Joe Tsai honoring Joe Zhang to a Brooklyn Net game on Thanksgiving in 2019.

Joe and his family believed a smaller city in Kansas would be more beneficial for his growth on and off the court. “My parents didn't want to endanger me, and I was only 13 years old at the time,” Zhang said. “Imagine me in Los Angeles all by myself, it is not as safe as Wichita, KS.”

The education system in China is longer and tougher than in the U.S. “We have school the whole day from 8 to 5,” Joe said. “Chinese math is hard, the math I learned in [Chinese] middle school is the math I learned in [U.S.] high school.”

International students are required to take placement exams to determine which level of classes they enroll in when they first come to Sunrise. Joe struggled to interpret the questions due to his language barrier. “I looked at the math questions and took 10 minutes to understand the question but did the question in two seconds,” Zhang said. Fortunately, he received help from teachers at Sunrise, who was with Joe throughout his whole journey.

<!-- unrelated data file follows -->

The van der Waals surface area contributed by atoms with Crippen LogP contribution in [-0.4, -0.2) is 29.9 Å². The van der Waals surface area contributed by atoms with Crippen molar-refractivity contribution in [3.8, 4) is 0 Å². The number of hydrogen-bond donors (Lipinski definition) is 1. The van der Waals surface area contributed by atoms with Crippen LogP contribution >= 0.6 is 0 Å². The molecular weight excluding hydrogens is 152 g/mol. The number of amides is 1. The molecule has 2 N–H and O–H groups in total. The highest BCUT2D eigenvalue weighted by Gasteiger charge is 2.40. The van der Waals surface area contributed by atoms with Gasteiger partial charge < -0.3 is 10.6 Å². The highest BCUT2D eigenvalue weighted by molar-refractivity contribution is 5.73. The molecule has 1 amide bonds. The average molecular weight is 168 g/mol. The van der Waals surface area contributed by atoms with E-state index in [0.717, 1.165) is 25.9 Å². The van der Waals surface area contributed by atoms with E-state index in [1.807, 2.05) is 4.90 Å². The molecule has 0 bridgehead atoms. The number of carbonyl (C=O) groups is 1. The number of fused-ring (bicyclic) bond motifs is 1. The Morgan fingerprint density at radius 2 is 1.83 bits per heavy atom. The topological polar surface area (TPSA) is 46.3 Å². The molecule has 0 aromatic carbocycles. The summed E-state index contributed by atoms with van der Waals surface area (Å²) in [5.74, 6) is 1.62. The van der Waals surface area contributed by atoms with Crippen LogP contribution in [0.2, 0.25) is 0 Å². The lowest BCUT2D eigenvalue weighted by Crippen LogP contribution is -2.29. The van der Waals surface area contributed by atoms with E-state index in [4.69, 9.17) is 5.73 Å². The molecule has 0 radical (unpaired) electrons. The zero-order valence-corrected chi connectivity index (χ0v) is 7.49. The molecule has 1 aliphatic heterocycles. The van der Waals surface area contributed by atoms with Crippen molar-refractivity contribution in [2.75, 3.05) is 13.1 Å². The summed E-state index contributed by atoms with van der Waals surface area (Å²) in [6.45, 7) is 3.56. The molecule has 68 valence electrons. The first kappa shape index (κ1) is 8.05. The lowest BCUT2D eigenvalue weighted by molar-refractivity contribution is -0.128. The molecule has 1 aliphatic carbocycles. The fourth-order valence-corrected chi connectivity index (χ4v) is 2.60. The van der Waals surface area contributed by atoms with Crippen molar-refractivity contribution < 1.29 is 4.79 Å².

Joe taking the placement test on his first day at Sunrise in August 2019.

When Joe first arrived in the States, teachers and host family were at the airport to pick him up and sign him off because he was under 15 years old and was escorted by airline staff. He kept on asking where all the people went and was told it was midnight. Joe said, “But in China, there are even more people on the street at night.” He was told that this is Kansas, not LA or NYC.